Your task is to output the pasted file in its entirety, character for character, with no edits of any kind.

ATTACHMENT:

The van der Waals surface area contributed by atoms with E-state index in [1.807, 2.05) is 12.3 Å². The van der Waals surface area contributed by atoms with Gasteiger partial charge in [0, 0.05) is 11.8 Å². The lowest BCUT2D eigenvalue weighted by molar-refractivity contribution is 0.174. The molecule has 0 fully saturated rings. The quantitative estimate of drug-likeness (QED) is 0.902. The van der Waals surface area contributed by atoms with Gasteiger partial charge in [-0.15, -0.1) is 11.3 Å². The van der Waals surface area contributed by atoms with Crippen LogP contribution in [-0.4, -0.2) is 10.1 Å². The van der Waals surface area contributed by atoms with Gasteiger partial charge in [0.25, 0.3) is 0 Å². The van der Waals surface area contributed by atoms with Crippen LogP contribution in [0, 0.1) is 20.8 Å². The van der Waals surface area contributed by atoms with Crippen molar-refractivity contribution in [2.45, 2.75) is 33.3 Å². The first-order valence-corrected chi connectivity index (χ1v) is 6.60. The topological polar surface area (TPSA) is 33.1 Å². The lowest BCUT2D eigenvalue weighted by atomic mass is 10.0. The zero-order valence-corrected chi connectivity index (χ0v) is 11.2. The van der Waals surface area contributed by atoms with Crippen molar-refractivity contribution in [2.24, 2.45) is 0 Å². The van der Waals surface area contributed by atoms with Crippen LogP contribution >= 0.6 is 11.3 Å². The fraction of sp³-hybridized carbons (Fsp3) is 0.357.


The van der Waals surface area contributed by atoms with E-state index in [1.807, 2.05) is 12.3 Å². The van der Waals surface area contributed by atoms with Gasteiger partial charge in [0, 0.05) is 11.8 Å². The lowest BCUT2D eigenvalue weighted by molar-refractivity contribution is 0.174. The molecule has 0 fully saturated rings. The quantitative estimate of drug-likeness (QED) is 0.902. The van der Waals surface area contributed by atoms with Gasteiger partial charge in [-0.15, -0.1) is 11.3 Å². The van der Waals surface area contributed by atoms with Crippen LogP contribution in [-0.4, -0.2) is 10.1 Å². The van der Waals surface area contributed by atoms with Gasteiger partial charge in [0.25, 0.3) is 0 Å². The van der Waals surface area contributed by atoms with Crippen LogP contribution in [0, 0.1) is 20.8 Å². The van der Waals surface area contributed by atoms with Crippen molar-refractivity contribution in [2.45, 2.75) is 33.3 Å². The first-order valence-corrected chi connectivity index (χ1v) is 6.60. The topological polar surface area (TPSA) is 33.1 Å². The lowest BCUT2D eigenvalue weighted by atomic mass is 10.0. The zero-order valence-corrected chi connectivity index (χ0v) is 11.2. The van der Waals surface area contributed by atoms with Crippen molar-refractivity contribution in [2.24, 2.45) is 0 Å². The van der Waals surface area contributed by atoms with Crippen LogP contribution >= 0.6 is 11.3 Å². The fraction of sp³-hybridized carbons (Fsp3) is 0.357.